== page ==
Federal agencies on Monday notified legions of their employees that they can sue the government for not paying them on time during the partial shutdown of 2013.

The alerts, required under a court order, informed personnel who worked without compensation during the budget lapse that they can join a lawsuit claiming the government owes them damages for violating the Fair Labor Standards Act.

If the plaintiffs prevail, shutdowns could become far more costly for the government, putting pressure on Congress to avoid budget lapses or amend federal law so that agencies can pay their employees on time during partial closures.

The lawsuit, which appears to be the first such case brought by federal workers against their employer, seeks compensation of $7.25 for each hour worked without on-time pay between Oct. 1 and Oct. 5 of 2013, the period for which paychecks were delayed because of the 16-day budget lapse. It also asks for the full value of any overtime hours worked during that span.

The costs could total anywhere from several million dollars to more than $1 billion, depending upon how many employees join the suit and how many hours they worked.

The Justice Department declined to provide a statement Monday about the lawsuit, citing a policy of not commenting on pending litigation.

The Antideficiency Act requires the government to stop paying its employees whenever funding expires, but many personnel still have to work because their jobs are considered essential to national security. Congress has always approved back pay for those individuals after funding resumes, but the plaintiffs say they shouldn’t have to suffer through the wait.

“Many workers took months to recover financially from the impact of the government shutdown,” said Heidi Burakiewicz, an attorney with Mehri & Skalet, the Washington law firm representing the employees. “They should not be financially punished for circumstances beyond their control.”

About 1.3 million federal employees worked during the 2013 shutdown, but some are exempt from the Fair Labor Standards Act, including executives, high-level supervisors and other salaried personnel.

Five U.S. Bureau of Prisons personnel brought the original claim in October 2013, but about 5,000 federal employees have joined the action since then, Burakiewicz said.

The executive branch was dealing with circumstances beyond its control, because Congress failed to approve a funding package on time that year. The Antideficiency Act prohibits agencies from spending money during a budget lapse, even if it means forcing employees to work without pay.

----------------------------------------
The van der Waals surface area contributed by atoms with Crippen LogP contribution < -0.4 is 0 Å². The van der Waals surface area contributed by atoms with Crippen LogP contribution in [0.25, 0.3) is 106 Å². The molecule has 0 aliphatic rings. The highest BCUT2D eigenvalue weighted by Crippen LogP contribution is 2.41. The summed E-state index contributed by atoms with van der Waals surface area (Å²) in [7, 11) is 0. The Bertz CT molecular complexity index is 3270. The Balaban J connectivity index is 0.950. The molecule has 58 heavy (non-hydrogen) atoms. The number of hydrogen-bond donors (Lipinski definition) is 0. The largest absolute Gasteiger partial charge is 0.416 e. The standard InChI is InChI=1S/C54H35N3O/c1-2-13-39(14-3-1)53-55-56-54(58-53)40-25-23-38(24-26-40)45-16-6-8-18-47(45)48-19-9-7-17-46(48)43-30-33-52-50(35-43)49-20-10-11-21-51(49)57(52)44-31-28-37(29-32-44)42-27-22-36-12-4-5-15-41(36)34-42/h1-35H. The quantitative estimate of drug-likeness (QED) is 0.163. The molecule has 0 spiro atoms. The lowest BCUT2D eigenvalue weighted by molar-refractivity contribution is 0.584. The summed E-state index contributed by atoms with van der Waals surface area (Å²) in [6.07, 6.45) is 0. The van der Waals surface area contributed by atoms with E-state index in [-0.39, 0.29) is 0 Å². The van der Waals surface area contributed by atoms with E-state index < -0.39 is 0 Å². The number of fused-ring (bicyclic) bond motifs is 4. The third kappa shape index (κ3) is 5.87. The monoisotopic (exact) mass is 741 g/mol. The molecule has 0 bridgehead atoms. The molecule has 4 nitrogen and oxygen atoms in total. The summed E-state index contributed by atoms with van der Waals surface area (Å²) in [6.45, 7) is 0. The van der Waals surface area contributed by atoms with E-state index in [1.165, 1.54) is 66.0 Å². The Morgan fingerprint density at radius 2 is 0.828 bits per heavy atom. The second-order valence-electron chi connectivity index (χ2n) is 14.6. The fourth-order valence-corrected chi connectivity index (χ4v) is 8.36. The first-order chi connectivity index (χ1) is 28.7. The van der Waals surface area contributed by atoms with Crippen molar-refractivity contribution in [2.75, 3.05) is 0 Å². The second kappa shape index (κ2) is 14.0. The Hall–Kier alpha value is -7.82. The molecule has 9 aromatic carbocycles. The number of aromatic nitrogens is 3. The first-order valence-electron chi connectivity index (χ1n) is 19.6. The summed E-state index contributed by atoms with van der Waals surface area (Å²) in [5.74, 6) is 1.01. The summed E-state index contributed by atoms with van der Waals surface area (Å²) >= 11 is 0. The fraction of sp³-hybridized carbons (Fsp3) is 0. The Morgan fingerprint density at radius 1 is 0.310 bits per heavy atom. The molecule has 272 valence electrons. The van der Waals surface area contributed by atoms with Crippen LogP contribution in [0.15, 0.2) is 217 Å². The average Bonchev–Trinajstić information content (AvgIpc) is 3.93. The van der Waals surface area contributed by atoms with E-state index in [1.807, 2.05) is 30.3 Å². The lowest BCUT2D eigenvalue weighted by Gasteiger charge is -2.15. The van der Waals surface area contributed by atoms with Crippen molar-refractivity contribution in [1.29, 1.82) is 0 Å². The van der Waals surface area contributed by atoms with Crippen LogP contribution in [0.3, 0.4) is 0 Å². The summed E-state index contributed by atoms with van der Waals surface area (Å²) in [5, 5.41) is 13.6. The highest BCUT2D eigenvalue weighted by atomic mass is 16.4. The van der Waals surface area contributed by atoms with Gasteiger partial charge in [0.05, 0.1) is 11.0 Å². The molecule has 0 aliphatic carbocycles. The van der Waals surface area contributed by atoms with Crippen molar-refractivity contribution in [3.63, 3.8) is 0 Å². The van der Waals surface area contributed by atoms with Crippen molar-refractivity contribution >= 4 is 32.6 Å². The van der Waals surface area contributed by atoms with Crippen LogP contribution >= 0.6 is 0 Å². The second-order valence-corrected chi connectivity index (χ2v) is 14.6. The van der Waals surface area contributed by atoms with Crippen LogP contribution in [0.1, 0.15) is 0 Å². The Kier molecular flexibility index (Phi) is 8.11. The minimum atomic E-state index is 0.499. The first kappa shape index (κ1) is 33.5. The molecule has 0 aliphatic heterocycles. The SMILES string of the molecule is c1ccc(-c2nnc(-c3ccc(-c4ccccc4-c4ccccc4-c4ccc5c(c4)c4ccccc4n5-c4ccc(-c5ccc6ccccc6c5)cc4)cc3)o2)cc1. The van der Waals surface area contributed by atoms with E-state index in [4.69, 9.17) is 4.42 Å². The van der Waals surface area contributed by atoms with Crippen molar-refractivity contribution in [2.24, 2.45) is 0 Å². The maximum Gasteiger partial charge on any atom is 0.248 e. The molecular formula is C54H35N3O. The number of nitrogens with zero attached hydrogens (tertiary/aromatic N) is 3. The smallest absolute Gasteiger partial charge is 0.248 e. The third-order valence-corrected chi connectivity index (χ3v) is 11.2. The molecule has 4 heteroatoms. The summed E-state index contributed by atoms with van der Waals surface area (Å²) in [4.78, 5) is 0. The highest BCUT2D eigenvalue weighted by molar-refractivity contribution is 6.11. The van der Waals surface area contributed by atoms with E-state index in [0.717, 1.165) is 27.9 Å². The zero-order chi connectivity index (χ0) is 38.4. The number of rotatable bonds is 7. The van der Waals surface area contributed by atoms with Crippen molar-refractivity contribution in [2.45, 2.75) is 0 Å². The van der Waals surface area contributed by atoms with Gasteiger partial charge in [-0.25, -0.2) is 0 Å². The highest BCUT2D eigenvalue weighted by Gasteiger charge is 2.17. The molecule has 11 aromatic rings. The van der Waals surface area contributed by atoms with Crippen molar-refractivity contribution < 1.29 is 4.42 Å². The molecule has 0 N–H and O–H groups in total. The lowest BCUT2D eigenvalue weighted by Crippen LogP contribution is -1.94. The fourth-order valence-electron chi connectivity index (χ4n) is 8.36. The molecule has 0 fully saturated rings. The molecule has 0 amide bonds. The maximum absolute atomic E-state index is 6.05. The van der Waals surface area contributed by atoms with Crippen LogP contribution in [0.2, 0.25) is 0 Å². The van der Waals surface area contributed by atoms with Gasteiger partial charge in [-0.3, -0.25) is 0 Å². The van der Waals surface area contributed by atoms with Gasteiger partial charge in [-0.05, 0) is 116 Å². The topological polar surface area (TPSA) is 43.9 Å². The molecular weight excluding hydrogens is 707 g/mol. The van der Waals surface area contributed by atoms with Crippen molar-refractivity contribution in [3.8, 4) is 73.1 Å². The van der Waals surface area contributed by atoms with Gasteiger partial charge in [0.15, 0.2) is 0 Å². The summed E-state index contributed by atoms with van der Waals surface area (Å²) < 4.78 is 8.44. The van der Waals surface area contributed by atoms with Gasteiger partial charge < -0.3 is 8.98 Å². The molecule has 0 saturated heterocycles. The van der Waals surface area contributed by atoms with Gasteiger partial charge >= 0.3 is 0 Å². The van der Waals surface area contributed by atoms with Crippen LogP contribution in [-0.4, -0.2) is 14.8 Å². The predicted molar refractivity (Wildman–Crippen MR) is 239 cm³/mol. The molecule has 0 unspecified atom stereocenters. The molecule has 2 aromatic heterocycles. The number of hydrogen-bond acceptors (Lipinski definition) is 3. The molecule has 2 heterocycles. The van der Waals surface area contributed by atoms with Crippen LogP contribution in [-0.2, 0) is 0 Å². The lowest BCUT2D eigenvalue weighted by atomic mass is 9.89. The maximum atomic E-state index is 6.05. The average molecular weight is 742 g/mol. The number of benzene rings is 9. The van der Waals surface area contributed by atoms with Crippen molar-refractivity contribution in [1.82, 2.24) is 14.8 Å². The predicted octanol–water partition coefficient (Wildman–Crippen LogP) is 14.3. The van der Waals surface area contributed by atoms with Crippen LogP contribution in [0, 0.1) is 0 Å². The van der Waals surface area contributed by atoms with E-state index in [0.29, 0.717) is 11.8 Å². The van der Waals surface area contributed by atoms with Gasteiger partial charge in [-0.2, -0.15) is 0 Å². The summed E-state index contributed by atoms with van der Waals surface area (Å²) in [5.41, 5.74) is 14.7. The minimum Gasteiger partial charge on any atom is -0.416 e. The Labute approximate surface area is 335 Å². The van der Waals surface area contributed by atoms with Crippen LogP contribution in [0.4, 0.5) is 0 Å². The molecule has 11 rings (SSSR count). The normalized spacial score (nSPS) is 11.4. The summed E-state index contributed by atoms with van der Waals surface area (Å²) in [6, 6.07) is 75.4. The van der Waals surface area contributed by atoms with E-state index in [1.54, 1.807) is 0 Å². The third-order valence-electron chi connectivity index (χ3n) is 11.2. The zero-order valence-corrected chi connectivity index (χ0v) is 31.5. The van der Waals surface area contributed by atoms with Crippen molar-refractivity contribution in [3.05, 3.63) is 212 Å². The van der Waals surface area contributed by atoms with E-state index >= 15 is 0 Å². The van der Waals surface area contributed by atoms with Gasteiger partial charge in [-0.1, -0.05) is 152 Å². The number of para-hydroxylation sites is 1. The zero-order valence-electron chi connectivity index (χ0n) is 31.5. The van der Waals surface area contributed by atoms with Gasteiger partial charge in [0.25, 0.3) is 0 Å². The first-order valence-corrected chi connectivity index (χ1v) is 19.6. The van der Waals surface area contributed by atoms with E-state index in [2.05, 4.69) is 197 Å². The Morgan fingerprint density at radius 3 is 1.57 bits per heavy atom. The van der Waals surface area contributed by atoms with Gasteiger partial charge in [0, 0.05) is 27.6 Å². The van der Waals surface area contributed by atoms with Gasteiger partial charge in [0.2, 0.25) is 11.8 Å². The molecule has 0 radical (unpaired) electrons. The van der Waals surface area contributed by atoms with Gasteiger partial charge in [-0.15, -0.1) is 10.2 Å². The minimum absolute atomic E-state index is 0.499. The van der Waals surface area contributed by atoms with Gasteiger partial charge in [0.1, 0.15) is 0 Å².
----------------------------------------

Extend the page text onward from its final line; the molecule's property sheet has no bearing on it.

But Burakiewicz suggested that lawmakers should have taken their responsibilities more seriously.

“They weren’t concerned about federal employees or violating the Fair Labor Standards Act,” she said. “The next time they think about a shutdown, all of the plaintiffs want Congress to think about the consequences.”

The government has argued that the Fair Labor Standards Act does not require payment on a particular date and that it paid the employees in full “as quickly as possible after the end of the budget impasse.”

But U.S. Court of Federal Claims Chief Judge Patricia E. Campbell-Smith ruled in August that the government violated the labor statute by failing to compensate the employees on time. She called it a “case of first impression” for the claims court.

The judge has not decided whether the workers involved in the lawsuit are entitled to damages. The plaintiffs plan to file for summary judgment by late June.

In a similar case involving California’s 1991 budget impasse, a federal appeals court ruled that the state violated the Fair Labor Standards Act but did not owe damages as long as it acted in good faith and had a reasonable belief that it was complying with the law.

The decision clarified that late payment of wages is a breach of federal law, but it left room for the government to escape paying awards to affected individuals.

Since the case is a collective-action lawsuit, employees must join the suit in order to qualify for damages. Monday’s notices are required under an order last year from Campbell-Smith.

The American Federation of Government Employees, the government’s largest union, said its legal counsel is working on an official opinion about the case.